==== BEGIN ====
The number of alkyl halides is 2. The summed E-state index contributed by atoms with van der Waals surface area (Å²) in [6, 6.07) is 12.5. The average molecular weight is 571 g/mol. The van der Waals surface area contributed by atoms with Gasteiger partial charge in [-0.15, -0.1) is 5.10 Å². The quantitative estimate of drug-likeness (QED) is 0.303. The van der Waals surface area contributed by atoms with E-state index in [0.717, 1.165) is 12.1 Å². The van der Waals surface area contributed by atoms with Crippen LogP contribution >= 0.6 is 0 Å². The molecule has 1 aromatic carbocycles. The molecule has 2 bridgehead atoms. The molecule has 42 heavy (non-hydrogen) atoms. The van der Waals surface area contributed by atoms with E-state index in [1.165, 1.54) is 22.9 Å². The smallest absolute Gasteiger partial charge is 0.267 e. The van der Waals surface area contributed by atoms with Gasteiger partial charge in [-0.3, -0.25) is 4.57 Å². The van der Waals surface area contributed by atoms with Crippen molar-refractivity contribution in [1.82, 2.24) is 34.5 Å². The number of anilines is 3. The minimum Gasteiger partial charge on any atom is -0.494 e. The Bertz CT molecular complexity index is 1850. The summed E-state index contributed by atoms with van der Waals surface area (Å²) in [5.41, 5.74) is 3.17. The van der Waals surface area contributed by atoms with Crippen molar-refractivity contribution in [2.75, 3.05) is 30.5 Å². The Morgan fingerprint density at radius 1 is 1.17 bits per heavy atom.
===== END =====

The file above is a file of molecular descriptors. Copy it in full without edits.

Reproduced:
The number of alkyl halides is 2. The summed E-state index contributed by atoms with van der Waals surface area (Å²) in [6, 6.07) is 12.5. The average molecular weight is 571 g/mol. The van der Waals surface area contributed by atoms with Gasteiger partial charge in [-0.15, -0.1) is 5.10 Å². The quantitative estimate of drug-likeness (QED) is 0.303. The van der Waals surface area contributed by atoms with E-state index in [0.717, 1.165) is 12.1 Å². The van der Waals surface area contributed by atoms with Crippen LogP contribution >= 0.6 is 0 Å². The molecule has 1 aromatic carbocycles. The molecule has 2 bridgehead atoms. The molecule has 42 heavy (non-hydrogen) atoms. The van der Waals surface area contributed by atoms with E-state index in [1.165, 1.54) is 22.9 Å². The smallest absolute Gasteiger partial charge is 0.267 e. The van der Waals surface area contributed by atoms with Gasteiger partial charge in [-0.3, -0.25) is 4.57 Å². The van der Waals surface area contributed by atoms with Crippen molar-refractivity contribution in [1.82, 2.24) is 34.5 Å². The number of anilines is 3. The minimum Gasteiger partial charge on any atom is -0.494 e. The Bertz CT molecular complexity index is 1850. The summed E-state index contributed by atoms with van der Waals surface area (Å²) in [5.41, 5.74) is 3.17. The van der Waals surface area contributed by atoms with Crippen molar-refractivity contribution in [2.75, 3.05) is 30.5 Å². The Morgan fingerprint density at radius 1 is 1.17 bits per heavy atom.